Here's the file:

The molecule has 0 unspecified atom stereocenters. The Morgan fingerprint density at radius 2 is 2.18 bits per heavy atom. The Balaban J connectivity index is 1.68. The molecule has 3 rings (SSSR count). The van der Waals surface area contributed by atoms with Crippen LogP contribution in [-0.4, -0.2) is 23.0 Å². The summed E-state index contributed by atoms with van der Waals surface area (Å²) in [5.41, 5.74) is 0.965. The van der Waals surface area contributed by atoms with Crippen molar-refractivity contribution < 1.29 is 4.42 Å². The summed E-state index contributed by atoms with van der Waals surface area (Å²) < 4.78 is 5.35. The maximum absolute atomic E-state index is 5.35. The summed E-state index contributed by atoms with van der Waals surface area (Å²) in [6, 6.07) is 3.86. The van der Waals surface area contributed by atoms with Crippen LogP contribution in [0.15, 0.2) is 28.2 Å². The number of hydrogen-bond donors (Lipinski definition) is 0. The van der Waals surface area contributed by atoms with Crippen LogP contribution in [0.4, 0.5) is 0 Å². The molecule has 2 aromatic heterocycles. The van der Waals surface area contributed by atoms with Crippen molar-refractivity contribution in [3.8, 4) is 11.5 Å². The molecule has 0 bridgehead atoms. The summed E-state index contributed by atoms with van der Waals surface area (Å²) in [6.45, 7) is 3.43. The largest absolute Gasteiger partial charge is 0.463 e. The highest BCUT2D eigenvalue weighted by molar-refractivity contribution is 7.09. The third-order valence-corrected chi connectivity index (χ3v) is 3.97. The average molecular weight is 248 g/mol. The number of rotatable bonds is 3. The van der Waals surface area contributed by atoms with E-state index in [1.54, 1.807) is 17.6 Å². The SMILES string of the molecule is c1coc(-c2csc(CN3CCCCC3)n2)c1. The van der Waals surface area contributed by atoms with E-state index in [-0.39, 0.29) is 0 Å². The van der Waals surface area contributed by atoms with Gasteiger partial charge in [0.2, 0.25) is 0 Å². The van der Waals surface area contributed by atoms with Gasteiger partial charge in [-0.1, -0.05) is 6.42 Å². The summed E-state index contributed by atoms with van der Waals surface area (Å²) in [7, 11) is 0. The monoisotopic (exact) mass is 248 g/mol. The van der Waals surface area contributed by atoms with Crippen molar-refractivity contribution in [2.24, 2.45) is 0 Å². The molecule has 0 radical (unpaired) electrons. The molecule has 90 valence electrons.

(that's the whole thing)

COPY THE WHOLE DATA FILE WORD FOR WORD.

The molecule has 0 unspecified atom stereocenters. The Morgan fingerprint density at radius 2 is 2.18 bits per heavy atom. The Balaban J connectivity index is 1.68. The molecule has 3 rings (SSSR count). The van der Waals surface area contributed by atoms with Crippen LogP contribution in [-0.4, -0.2) is 23.0 Å². The summed E-state index contributed by atoms with van der Waals surface area (Å²) in [5.41, 5.74) is 0.965. The van der Waals surface area contributed by atoms with Crippen molar-refractivity contribution < 1.29 is 4.42 Å². The summed E-state index contributed by atoms with van der Waals surface area (Å²) < 4.78 is 5.35. The maximum absolute atomic E-state index is 5.35. The summed E-state index contributed by atoms with van der Waals surface area (Å²) in [6, 6.07) is 3.86. The van der Waals surface area contributed by atoms with Crippen LogP contribution in [0.15, 0.2) is 28.2 Å². The number of hydrogen-bond donors (Lipinski definition) is 0. The van der Waals surface area contributed by atoms with Crippen LogP contribution in [0.4, 0.5) is 0 Å². The molecule has 2 aromatic heterocycles. The van der Waals surface area contributed by atoms with Crippen molar-refractivity contribution in [3.8, 4) is 11.5 Å². The molecule has 0 bridgehead atoms. The summed E-state index contributed by atoms with van der Waals surface area (Å²) in [6.45, 7) is 3.43. The largest absolute Gasteiger partial charge is 0.463 e. The highest BCUT2D eigenvalue weighted by molar-refractivity contribution is 7.09. The third-order valence-corrected chi connectivity index (χ3v) is 3.97. The average molecular weight is 248 g/mol. The number of rotatable bonds is 3. The van der Waals surface area contributed by atoms with E-state index in [1.54, 1.807) is 17.6 Å². The SMILES string of the molecule is c1coc(-c2csc(CN3CCCCC3)n2)c1. The van der Waals surface area contributed by atoms with E-state index in [-0.39, 0.29) is 0 Å². The van der Waals surface area contributed by atoms with Gasteiger partial charge in [0.2, 0.25) is 0 Å². The van der Waals surface area contributed by atoms with Gasteiger partial charge in [-0.1, -0.05) is 6.42 Å². The summed E-state index contributed by atoms with van der Waals surface area (Å²) in [7, 11) is 0. The monoisotopic (exact) mass is 248 g/mol. The van der Waals surface area contributed by atoms with Crippen molar-refractivity contribution in [2.24, 2.45) is 0 Å². The molecule has 0 radical (unpaired) electrons. The molecule has 90 valence electrons.